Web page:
The term “corporate governance” served as a form of kryptonite for several years in Wall Street circles, as the fast-moving, risk-taking culture found in huge financial institutions played a large role in the current recession from which we are slowly recovering. As publicly owned banks and investment firms were taking risks with shareholder-generated funds, shareholders were often left in the dark. Dating back to the seemingly halcyon days of Enron, WorldCom and Tyco, the functions of corporate governance have failed too many times over the past decade. Many CEO’s weren’t accountable to their boards and shareholders had little ability to affect change. There are some emerging signs of progress as regulators exert greater influence over corporate governance reform and executive compensation arrangements. How can investors better educate themselves and how can shareholders gain a greater and stronger voice?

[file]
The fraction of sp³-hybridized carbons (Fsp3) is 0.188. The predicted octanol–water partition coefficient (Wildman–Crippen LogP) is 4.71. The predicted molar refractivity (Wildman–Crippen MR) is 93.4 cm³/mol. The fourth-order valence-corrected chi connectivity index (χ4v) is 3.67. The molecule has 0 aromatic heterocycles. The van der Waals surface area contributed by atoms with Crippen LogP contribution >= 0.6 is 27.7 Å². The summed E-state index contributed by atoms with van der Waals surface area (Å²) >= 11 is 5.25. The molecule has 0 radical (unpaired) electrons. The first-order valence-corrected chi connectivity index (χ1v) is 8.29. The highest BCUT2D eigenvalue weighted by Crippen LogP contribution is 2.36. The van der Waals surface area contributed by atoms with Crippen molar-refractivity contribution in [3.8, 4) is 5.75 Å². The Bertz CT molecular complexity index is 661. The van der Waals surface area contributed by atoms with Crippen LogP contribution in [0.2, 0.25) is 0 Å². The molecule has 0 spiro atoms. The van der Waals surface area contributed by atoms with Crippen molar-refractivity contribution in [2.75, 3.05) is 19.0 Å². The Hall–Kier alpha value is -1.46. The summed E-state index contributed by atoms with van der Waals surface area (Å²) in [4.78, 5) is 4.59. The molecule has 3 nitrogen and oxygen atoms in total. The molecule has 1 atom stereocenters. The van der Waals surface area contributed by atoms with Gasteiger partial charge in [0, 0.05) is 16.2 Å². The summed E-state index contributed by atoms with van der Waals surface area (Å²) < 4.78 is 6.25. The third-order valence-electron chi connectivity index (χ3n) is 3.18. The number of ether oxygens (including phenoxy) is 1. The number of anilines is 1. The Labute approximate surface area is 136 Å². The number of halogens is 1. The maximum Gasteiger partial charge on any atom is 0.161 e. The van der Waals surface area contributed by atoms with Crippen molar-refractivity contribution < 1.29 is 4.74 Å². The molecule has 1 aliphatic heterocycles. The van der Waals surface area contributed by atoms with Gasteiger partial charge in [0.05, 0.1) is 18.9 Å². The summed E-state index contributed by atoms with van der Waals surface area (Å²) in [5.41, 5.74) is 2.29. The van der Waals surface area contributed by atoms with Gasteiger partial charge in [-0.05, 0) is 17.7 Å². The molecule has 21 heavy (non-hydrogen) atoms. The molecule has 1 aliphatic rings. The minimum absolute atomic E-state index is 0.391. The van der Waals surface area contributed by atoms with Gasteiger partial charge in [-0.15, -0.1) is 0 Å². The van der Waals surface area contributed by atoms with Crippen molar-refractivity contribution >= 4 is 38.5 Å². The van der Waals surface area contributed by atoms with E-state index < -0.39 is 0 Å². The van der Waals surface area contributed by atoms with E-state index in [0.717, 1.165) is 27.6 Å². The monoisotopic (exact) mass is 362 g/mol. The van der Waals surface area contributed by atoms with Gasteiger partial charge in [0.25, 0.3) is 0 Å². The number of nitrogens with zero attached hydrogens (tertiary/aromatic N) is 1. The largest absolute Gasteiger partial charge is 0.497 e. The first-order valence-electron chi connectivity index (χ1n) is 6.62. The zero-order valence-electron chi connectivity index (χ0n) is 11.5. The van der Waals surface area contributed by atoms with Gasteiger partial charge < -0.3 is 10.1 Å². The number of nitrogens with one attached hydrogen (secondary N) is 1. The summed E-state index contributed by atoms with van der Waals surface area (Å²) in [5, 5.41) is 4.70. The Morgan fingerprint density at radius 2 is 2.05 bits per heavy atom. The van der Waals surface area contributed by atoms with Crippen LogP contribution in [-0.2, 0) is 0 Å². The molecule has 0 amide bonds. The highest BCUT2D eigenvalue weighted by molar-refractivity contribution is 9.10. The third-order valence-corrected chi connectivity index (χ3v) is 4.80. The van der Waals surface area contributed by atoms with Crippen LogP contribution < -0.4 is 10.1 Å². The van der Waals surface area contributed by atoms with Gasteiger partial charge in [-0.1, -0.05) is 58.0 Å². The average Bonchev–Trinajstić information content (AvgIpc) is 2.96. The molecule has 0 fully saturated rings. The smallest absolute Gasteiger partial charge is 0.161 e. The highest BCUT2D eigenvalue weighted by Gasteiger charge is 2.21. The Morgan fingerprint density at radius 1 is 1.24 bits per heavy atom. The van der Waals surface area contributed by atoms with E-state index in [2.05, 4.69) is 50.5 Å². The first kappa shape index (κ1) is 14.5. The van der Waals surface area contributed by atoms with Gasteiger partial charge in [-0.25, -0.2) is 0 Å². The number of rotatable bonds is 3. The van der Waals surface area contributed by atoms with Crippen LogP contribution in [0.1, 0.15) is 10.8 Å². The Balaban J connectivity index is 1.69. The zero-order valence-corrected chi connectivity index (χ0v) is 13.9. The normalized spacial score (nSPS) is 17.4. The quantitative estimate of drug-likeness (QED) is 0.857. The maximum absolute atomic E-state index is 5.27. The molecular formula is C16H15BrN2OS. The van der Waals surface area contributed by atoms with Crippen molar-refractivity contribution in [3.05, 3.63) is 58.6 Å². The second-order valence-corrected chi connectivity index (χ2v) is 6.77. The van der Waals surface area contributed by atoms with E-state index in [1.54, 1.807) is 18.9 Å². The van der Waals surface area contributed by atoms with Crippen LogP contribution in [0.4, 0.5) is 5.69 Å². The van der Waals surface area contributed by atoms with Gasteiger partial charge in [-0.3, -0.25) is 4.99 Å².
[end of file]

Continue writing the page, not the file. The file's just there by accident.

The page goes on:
Richard Ferlauto, Deputy Director of Office of Investor Education & Advocacy at the Securities & Exchange Commission (SEC)